Best Karate Series
Masatoshi Nakayama
Kata, the formal exercises of karate training, were the essence of practice in Okinawa and China, and are the core training method even today. Detailed here in 1500 sequential photos are the five Heian and three Tekki kata, mastery of which is necessary to attain first dan.
#6: Bassai, Kanku
Best Karate Series
Masatoshi Nakayama
Fully described and illustrated in this volume are the widely practiced Bassal and Kanku kata from the JFA recommended group. The student learns fast and slow techniques, the dynamics of strength, how to turn weakness into strength, changing directions, jumping and going to ground.
#7: Jitte, Hangetsu, Empi
Best Karate Series
Masatoshi Nakayama
The three kata in this volume are on the Japan Karate Association recommended list and are notable for the sticklike use of the arms-Jitte, the circular movements of hands and feet coordinated with breathing-Hangetsu, and easy, agile movements, combined into continuous techniques-Empi.
#8: Gankaku, Jion
Best Karate Series
Masatoshi Nakayama
Gankaku-crane standing on a rock-a name descriptive of this kata, which has techniques for striking upward or downward with either hand while standing on one foot. Here are dazzling techniques for counterattacking with the back-fist or side kick. In the Jion kata there are many crisp, flowing movements, but within these calm, harmonious movements are strong, spirited techniques appropriate for mastering shifting positions, changing directions and sliding the feet.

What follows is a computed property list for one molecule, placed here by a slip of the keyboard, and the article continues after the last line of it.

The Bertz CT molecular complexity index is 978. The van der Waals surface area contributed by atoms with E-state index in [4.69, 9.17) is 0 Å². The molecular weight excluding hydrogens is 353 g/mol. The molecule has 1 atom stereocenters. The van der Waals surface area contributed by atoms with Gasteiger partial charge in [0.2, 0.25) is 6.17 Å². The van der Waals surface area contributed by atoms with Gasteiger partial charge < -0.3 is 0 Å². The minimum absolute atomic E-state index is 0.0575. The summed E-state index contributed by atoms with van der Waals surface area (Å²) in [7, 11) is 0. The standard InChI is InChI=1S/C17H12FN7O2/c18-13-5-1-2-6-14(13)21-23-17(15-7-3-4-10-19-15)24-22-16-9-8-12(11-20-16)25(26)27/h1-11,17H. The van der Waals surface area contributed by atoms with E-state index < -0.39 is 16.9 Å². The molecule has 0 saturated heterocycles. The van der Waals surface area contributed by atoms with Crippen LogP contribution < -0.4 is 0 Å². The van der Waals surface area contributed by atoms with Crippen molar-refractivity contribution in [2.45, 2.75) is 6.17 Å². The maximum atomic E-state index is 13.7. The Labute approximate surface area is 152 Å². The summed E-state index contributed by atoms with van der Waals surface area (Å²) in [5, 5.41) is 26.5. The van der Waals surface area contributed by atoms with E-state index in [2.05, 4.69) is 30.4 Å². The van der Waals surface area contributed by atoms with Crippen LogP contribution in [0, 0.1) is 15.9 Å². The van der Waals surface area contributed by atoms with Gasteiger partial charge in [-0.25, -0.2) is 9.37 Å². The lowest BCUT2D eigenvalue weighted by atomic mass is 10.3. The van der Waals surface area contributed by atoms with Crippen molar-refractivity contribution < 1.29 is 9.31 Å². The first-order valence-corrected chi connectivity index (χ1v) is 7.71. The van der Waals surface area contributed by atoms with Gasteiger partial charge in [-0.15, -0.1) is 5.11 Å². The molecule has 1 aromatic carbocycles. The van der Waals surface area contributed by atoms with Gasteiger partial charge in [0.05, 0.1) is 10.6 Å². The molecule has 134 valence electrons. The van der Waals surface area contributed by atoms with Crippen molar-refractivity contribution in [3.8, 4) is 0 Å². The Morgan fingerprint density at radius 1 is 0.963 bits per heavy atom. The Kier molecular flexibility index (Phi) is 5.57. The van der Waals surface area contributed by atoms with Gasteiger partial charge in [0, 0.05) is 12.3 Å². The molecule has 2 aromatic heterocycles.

#9: Bassai Sho, Kanku Sho, Chinte
Best Karate Series
Masatoshi Nakayama
These advanced kata may be selected for testing above shodan level. The techniques in Bassai Sho, using sword hand, ridge hand and tiger mouth, make good defenses against stick attacks. In Kanko Sho are many counter-attacks to the upper level. Chinte has unique techniques, the rarely seen tateken, and is especially valuable for women's self-defense.
#10: Unsu, Sochin, Nijushiho
Best Karate Series
Masatoshi Nakayama
In Unsu, there are constant transformations, signified by the name meaning "Cloud Hands." All parts of the body are used as weapons, with feints and provocations leading to unique combination techniques and multi-directional kicks. Sochin is characterized by a certain solemnity and imperturbability. Using a very stable stance, muscular power is built up slowly in many movements, instantaneously in others, leading to a keen sense of timing for continuous attacks. Nijushiho offers training in the unique back-hand block (haishu uke). It requires integration of varying strengths and speed, and mastery can be seen in a smooth and unbroken flow of movements.
#11: Gojushiho Dai, Gojushiho Sho, Meikyo
Best Karate Series
Masatoshi Nakayama
The three advanced kata in this book are a challenge to the performer's level of maturity. From the smooth and flowing movements of Gojushiho Dai through the transformations in the equally long Gojushiho Sho to the serene and mellow Meikyo kata, both the techniques learned in the basic kata and more sophisticated tactics call on the deepest reserves of balance, coordination, timing and technical skill.